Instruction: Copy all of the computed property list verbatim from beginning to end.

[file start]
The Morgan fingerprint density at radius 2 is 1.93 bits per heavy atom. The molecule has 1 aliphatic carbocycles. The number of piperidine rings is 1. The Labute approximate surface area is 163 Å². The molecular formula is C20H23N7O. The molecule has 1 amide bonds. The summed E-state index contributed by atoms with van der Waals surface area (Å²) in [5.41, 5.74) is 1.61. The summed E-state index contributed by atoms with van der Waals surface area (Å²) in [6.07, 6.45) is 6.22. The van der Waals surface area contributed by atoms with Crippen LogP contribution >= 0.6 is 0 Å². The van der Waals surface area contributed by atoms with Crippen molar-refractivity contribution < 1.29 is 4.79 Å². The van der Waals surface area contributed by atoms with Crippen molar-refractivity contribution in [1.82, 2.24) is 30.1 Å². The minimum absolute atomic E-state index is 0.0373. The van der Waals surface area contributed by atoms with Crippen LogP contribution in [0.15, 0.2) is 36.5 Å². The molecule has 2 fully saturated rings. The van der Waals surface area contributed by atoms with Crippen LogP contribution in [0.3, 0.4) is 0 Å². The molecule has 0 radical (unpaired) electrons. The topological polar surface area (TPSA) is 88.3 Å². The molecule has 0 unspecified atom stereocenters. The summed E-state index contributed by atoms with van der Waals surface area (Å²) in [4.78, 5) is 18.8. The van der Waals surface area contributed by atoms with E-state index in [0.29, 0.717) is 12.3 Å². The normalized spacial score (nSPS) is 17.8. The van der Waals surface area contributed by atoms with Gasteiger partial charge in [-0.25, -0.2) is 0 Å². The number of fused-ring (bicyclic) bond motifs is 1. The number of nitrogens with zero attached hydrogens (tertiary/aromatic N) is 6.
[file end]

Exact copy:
The Morgan fingerprint density at radius 2 is 1.93 bits per heavy atom. The molecule has 1 aliphatic carbocycles. The number of piperidine rings is 1. The Labute approximate surface area is 163 Å². The molecular formula is C20H23N7O. The molecule has 1 amide bonds. The summed E-state index contributed by atoms with van der Waals surface area (Å²) in [5.41, 5.74) is 1.61. The summed E-state index contributed by atoms with van der Waals surface area (Å²) in [6.07, 6.45) is 6.22. The van der Waals surface area contributed by atoms with Crippen LogP contribution >= 0.6 is 0 Å². The van der Waals surface area contributed by atoms with Crippen molar-refractivity contribution < 1.29 is 4.79 Å². The van der Waals surface area contributed by atoms with Crippen molar-refractivity contribution in [1.82, 2.24) is 30.1 Å². The minimum absolute atomic E-state index is 0.0373. The van der Waals surface area contributed by atoms with Crippen LogP contribution in [0.15, 0.2) is 36.5 Å². The molecule has 2 fully saturated rings. The van der Waals surface area contributed by atoms with Crippen LogP contribution in [0.3, 0.4) is 0 Å². The molecule has 0 radical (unpaired) electrons. The topological polar surface area (TPSA) is 88.3 Å². The molecule has 0 unspecified atom stereocenters. The summed E-state index contributed by atoms with van der Waals surface area (Å²) in [4.78, 5) is 18.8. The van der Waals surface area contributed by atoms with E-state index in [0.29, 0.717) is 12.3 Å². The normalized spacial score (nSPS) is 17.8. The van der Waals surface area contributed by atoms with Gasteiger partial charge in [-0.25, -0.2) is 0 Å². The number of fused-ring (bicyclic) bond motifs is 1. The number of nitrogens with zero attached hydrogens (tertiary/aromatic N) is 6.